Another is Tauriel. I applaud Jackson's, Walsh's and Boyens' desire to add a major female character. But why do we get a near copy of LOTR's Arwen???? She does just about the same things: she saves a non-Elf from an attack with a dark weapon (Arwen saves Frodo after being cut down by a Morgul blade, Tauriel saves a dwarf hit by an orc arrow, both containing the same kind of poison obviously). Tauriel also sends out someone to get King's Foil, just like Arwen did in LOTR. And Tauriel falls in love with a non-Elf, just like Arwen did with Aragorn… Now, why such a lame copy of Arwen? Have they run out of ideas? And the consequence is the same: Arwen's story becomes the copy of Tauriel's. Both stories were made up by the script trio… but it seems like they can imagine only one female storyline…. Kinda sad.
A third, perhaps more disturbing story element that kinda ruins a major element from LOTR are Azog, his son and all these huge orcs that seems endless in number. They are much bigger than the average hordes of orcs we saw in LOTR. PLUS… the move about in daylight. Didn't Saruman genetically engineer super orcs, called Uruk Hai, so they would be more powerful and could travel in daylight? But now I wonder: why??? These orcs already exist. Saruman is doing something absolutely obsolete.
Personally I also don't like the whole Sauron storyline. There's a lot of talk in both movies about 'a darkness' that moves in the shadows… But why do we need that? And so extensively. If the story is about a Hobbit, let it be more ABOUT the Hobbit. But very often it seems to be about the rise of Sauron. That weird appearance scene in Dol Guldur where we see Sauron's silhouette appearing a number of times in the flames, also does away with the mystery of the Eye in LOTR… There's no surprise here, again, it kinda ruins the LOTR Sauron a bit.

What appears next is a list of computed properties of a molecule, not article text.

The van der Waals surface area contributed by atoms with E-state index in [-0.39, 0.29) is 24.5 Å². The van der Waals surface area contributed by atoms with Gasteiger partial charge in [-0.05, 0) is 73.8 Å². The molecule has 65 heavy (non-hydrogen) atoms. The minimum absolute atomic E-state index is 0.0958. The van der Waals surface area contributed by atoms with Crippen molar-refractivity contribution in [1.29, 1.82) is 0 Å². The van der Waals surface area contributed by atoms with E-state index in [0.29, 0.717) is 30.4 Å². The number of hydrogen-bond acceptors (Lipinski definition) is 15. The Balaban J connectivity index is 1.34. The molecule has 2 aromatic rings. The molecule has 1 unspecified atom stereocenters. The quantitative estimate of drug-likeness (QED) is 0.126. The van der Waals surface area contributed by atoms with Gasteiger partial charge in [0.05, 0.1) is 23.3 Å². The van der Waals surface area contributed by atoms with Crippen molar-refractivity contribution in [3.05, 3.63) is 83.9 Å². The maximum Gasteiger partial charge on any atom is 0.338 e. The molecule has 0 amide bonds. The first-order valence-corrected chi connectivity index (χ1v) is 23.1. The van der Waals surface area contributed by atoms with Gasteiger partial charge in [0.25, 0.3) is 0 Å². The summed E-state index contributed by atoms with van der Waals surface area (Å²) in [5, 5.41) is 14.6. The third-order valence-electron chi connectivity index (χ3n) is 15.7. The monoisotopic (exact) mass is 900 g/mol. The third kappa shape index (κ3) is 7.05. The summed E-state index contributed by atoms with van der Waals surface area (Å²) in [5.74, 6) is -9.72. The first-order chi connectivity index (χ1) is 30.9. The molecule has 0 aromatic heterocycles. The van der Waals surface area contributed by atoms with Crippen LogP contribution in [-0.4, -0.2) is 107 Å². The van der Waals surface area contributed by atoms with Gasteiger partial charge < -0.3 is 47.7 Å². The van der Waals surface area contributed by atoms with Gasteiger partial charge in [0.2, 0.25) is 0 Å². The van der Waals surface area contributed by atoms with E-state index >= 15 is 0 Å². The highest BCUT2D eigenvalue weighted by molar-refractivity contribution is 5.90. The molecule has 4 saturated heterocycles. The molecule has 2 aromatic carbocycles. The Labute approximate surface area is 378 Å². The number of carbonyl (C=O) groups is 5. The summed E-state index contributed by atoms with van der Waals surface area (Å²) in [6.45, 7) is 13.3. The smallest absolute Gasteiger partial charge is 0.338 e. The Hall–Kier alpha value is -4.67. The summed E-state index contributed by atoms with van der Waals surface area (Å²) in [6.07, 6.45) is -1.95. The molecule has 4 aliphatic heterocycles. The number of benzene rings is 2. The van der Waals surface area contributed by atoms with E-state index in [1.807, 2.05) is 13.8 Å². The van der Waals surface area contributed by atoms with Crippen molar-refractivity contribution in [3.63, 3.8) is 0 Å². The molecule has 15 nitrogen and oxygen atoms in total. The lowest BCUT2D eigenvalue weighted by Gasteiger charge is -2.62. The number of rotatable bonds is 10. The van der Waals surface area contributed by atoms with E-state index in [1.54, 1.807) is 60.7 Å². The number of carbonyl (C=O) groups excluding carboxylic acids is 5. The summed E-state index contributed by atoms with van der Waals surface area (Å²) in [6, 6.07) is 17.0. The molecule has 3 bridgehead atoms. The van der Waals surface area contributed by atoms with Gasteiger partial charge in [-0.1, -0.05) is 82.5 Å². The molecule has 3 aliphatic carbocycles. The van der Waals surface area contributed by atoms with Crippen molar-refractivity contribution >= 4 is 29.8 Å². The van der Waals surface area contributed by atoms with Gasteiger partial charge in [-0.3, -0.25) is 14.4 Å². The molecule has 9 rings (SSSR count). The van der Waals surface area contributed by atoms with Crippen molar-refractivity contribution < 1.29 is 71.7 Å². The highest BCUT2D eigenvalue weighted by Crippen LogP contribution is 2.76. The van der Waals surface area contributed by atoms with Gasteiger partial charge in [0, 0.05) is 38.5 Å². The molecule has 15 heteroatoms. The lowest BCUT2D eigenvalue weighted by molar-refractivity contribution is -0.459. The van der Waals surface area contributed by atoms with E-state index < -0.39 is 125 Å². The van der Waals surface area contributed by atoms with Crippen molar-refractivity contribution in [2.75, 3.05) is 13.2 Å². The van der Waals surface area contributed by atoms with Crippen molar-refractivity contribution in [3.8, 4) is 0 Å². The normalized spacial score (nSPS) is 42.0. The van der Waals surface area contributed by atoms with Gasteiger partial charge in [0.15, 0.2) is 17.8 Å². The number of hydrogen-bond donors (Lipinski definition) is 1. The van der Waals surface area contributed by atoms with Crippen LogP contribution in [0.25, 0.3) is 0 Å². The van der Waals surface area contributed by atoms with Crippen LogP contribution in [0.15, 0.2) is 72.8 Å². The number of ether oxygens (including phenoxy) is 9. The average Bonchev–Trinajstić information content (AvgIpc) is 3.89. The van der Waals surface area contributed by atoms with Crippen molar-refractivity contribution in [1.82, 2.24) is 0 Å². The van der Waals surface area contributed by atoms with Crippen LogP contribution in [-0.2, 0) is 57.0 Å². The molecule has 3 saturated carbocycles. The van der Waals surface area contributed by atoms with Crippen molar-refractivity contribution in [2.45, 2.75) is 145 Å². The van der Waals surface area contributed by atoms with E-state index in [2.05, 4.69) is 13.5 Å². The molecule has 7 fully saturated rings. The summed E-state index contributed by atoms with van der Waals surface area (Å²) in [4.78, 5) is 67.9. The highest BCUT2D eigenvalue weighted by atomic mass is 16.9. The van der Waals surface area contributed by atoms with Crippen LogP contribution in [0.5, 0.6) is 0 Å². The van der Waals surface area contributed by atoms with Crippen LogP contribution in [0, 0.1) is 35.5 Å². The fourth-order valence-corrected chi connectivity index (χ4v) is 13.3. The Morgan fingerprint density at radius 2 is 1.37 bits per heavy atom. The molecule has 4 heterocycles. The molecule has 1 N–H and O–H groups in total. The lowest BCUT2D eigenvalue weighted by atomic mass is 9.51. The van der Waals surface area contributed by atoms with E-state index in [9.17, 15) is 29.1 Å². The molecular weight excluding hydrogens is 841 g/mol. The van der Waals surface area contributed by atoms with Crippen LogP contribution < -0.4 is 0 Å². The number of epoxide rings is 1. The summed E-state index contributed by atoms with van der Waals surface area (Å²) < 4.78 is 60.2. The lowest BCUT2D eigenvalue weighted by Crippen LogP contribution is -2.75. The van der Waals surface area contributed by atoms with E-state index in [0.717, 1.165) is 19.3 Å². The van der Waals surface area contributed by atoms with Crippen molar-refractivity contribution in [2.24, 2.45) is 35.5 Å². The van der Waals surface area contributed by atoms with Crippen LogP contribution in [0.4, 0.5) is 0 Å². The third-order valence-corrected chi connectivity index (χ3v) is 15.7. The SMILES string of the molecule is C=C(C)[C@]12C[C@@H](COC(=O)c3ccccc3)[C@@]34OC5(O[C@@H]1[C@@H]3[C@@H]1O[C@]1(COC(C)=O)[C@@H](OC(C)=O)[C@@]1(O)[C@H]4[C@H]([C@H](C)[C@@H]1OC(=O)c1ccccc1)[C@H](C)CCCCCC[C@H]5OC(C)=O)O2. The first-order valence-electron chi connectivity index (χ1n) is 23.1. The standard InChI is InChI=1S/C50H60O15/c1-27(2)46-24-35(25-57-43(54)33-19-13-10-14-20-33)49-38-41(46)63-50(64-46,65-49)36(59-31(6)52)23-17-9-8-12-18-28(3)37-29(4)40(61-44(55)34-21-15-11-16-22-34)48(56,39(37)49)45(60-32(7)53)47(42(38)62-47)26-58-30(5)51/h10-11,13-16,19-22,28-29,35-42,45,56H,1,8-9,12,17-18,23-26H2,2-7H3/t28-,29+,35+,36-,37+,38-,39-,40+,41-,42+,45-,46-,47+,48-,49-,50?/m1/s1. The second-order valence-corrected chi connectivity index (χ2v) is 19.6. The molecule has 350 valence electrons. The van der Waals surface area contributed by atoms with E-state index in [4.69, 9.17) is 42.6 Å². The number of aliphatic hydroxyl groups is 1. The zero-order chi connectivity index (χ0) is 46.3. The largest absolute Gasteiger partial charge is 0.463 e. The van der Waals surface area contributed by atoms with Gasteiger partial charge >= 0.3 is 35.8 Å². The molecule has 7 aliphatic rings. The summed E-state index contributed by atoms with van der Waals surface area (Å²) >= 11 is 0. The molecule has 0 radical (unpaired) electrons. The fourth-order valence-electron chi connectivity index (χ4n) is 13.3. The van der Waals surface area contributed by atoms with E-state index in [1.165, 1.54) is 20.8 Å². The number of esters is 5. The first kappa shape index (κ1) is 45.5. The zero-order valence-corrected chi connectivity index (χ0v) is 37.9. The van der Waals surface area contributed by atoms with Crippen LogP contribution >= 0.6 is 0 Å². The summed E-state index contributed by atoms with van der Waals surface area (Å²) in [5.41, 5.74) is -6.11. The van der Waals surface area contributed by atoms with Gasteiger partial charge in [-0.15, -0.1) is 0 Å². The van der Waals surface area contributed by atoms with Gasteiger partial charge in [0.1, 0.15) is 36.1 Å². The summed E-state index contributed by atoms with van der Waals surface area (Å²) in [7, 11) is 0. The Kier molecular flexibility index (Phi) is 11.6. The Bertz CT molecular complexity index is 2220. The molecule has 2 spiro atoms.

By trying to top or equal LOTR with female characters and more (even more ridiculous) action scenes, this trilogy is well on its way to become the Star Wars PT. I did like the excellent scenes with Gollem and Smaug, they kinda save these movies. But a bit more character (like in the Beorns scene which seems absolutely obsolete to me) would certainly have made these movies better. "Less is more" would have been great for these films, as well as respect for the sequel the filmmakers made themselves. Respect by not endlessly referring to your own sequel, respect by not undoing great things from your own sequels, and respect by coming up with new ideas instead of repeating yourself.
Poetry is good, foreshadowing is good, but neither of them is attained by mere repetition.
Queeq's point on the orcs of Azog's ilk is very good and I missed it; Saruman's Uruk-hai breeding was supposed to be a milestone achievement, and this movie kind of ignores it.
But Jackson's ability to properly channel Tolkien is at times very weak. His handling of the breaking of Saruman is a flanderization I will never forgive him for; in the books, that was one of my favorite parts, and he utterly ruined it.